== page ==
Collaboration is believed to have taken place between Cancer Research Technology (CRT), The Institute of Cancer Research (ICR) and AstraZeneca. These stalwarts have seemingly come together to uncover and develop medications which may be useful in destroying the molecular “chaperones” supporting the growth of cancerous cells.
It is believed that molecular chaperones may play a crucial “escort role” by enabling the newly developed proteins to take the desired shape and function properly. They evidently also aid the healthy and normal cells to deal with stress. In contrast to this, some experts presume that these molecular chaperones may also be involved in the activity of the cancer-causing proteins, and even assist them in surviving and spreading throughout the body.
Professor Paul Workman, Director of the Cancer Research UK Centre for Cancer Therapeutics, The Institute for Cancer Research, Sutton, says that, “We are very pleased to work with AstraZeneca, who bring great expertise in cancer drug discovery and development. By working together in this collaboration, we hope to exploit an ‘Achilles heel’ in the chaperone and stress pathways of cancer cells that will lead to the discovery of new powerful drugs to fight cancer.”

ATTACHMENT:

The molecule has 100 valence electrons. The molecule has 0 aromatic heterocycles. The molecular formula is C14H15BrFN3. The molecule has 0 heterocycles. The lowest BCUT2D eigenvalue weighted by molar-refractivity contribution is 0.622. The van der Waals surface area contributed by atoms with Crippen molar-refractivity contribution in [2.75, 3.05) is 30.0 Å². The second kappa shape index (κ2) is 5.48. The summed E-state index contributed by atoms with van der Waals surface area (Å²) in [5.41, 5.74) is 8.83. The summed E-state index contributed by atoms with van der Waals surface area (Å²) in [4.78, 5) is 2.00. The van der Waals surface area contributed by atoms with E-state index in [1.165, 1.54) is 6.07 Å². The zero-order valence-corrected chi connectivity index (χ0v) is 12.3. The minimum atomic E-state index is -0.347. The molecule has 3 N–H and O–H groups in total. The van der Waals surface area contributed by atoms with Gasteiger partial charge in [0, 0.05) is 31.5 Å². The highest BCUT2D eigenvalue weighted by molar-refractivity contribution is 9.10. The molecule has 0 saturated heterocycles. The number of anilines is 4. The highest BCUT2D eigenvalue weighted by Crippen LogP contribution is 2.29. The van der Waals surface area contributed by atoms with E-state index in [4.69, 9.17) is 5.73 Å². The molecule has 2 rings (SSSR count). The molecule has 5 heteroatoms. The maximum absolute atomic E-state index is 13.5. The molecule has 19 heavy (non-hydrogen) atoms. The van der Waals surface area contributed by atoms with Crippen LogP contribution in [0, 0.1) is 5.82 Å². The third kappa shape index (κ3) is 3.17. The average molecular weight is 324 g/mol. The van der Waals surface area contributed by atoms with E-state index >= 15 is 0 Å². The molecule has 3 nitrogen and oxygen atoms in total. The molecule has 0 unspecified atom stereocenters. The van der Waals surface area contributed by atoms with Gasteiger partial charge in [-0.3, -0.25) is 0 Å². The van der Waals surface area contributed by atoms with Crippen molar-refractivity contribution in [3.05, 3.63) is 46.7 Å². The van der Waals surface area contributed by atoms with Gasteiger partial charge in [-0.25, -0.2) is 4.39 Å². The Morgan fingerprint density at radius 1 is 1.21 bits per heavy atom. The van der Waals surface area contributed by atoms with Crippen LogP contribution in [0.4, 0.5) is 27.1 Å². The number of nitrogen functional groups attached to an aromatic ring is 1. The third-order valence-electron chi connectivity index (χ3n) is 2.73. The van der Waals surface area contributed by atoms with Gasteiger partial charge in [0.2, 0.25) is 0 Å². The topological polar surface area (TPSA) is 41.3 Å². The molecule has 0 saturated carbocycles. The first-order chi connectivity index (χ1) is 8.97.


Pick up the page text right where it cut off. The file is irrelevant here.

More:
Evidently as per their deal, AstraZeneca may have gained an exclusive right to commercialize the compounds developed through this collaboration.
“We are impressed by the potential in these targets and are delighted to be joining forces with this world-renowned research team to progress this work. Drawing on our long history of discovering and developing cancer therapeutics, we aim to convert this early scientific promise into treatments that could make a real impact on the lives of cancer patients,” says Dr. Les Hughes, AstraZeneca Vice President, Discovery for the Oncology and Infection Research Area.
It was stated that The Institute of Cancer Research may lead the scientific analysis of this project. This scientific work is believed to have been build on the original lab-based discovery made by ICR themselves. Seemingly, more than about £4 million may be provided by AstraZeneca for this three-year project.